The next step will be generating the new RSA key required for the web interface to work properly, even when we will not be using this method of encryption for our setup. Execute the following command:

ipsec newhostkey --output /etc/ipsec.secrets --bits 2048 --verbose --configdir /etc/pki/nssdb/

The ipsec.secrets file will hold this key as well as the Preshared Key (PSK) that we will be using on our setup. After the previous command finished its execution (it can take a while depending on your hardware) you can check that the /etc/ipsec.secrets contains something similar to this:

: RSA   {
        # RSA 2048 bits   host.example.com   Thu Jun  3 14:34:52 2010
        # for signatures only, UNSAFE FOR ENCRYPTION
        #pubkey=0sAQO4eBafLvzkV0oPfaUYXrAQZ+PpCrTBB8kdcDC4VqEN2fTHe1eo6ac1q28zTiUzskK8tUWrwbG4Zz/Iklnqyh2s5Ci3NeI1TA9mYY8LKul62lrG0nlc2oYxPdMx7VyEMEfYRBdbZph3sZLg8hhXVNcCPtFE0dH1cGJLQt2MzWsxZuZAsA95xaAjNgg9zEbdJ0SyUGFRLUHrAj1eNnfLfOUxegFOU2qObYdCR2sfxk20W1b+a3XofKoWrvf/ojxh8WOn9pPeni3jcbZE2OgKe5yES6jRcCyMIXTtH/v5584PZyUXWJbnoOC/6sdqwQAudu7MZgtsPSYC/GSwGg/jUJWB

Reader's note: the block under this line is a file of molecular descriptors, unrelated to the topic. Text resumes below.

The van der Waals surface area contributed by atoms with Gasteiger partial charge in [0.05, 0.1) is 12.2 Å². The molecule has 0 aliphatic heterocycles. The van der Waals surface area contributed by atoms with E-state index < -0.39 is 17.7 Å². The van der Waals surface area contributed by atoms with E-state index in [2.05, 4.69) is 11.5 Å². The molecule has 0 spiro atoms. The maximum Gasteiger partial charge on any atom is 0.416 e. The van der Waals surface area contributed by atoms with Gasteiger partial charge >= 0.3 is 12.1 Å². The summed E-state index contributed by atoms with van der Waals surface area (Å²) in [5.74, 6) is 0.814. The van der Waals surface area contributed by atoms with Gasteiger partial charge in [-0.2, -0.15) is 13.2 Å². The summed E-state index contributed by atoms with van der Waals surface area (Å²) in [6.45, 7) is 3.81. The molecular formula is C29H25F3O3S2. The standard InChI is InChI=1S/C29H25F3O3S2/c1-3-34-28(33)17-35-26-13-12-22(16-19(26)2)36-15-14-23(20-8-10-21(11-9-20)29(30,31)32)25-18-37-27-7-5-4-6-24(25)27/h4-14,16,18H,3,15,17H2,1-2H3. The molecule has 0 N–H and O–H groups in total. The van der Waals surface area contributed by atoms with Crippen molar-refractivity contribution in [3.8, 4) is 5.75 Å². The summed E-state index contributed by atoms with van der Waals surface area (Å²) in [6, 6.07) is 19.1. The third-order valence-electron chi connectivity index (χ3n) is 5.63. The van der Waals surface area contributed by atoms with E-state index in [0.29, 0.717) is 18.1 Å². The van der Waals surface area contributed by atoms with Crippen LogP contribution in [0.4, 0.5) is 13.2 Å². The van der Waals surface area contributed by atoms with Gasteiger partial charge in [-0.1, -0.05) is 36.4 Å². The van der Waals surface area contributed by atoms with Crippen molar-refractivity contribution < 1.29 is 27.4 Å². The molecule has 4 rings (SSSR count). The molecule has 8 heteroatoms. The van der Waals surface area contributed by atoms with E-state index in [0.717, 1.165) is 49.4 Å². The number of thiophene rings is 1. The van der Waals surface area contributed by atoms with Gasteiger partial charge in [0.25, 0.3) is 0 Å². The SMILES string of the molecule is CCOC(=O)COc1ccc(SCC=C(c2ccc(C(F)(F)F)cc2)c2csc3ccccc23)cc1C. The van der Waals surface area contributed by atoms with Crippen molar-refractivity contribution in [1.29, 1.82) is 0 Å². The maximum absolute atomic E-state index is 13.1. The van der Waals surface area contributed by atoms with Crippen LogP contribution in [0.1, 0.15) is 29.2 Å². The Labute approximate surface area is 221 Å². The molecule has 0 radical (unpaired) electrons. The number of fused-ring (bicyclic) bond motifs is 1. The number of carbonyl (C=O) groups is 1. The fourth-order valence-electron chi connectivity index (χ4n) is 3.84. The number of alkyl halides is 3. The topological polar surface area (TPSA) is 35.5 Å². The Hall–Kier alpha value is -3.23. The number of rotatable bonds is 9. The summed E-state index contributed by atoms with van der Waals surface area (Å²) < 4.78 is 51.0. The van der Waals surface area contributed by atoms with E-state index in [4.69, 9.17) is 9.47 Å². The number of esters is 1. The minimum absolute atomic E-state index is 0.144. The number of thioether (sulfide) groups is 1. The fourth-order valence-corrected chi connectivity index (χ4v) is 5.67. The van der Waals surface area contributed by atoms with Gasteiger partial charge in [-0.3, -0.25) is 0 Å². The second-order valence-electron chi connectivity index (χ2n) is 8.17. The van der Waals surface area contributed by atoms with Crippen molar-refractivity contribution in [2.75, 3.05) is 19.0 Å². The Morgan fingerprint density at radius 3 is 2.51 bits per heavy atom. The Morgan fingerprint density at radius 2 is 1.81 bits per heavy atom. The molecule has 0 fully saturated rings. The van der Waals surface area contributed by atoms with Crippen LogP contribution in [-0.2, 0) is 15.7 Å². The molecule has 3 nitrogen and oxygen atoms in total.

Modulus: 0xb878169f2efce4574a0f7da5185eb01067e3e90ab4c107c91d7030b856a10dd9f4c77b57a8e9a735ab6f334e2533b242bcb545abc1b1b8673fc89259eaca1dace428b735e2354c0f66618f0b2ae97ada5ac6d2795cda86313dd331ed5c843047d844175b669877b192e0f2185754d7023ed144d1d1f570624b42dd8ccd6b3166e640b00f79c5a02336083dcc46dd2744b25061512d41eb023d5e3677cb7ce5317a014e536a8e6d8742476b1fc64db45b56fe6b75e87caa16aef7ffa23c61f163a7f693de9e2de371b644d8e80a7b9c844ba8d1702c8c2174ed1ffbf9e7ce0f6725175896e7a0e0bfeac76ac1002e76eecc660b6c3d2602fc64b01a0fe3509581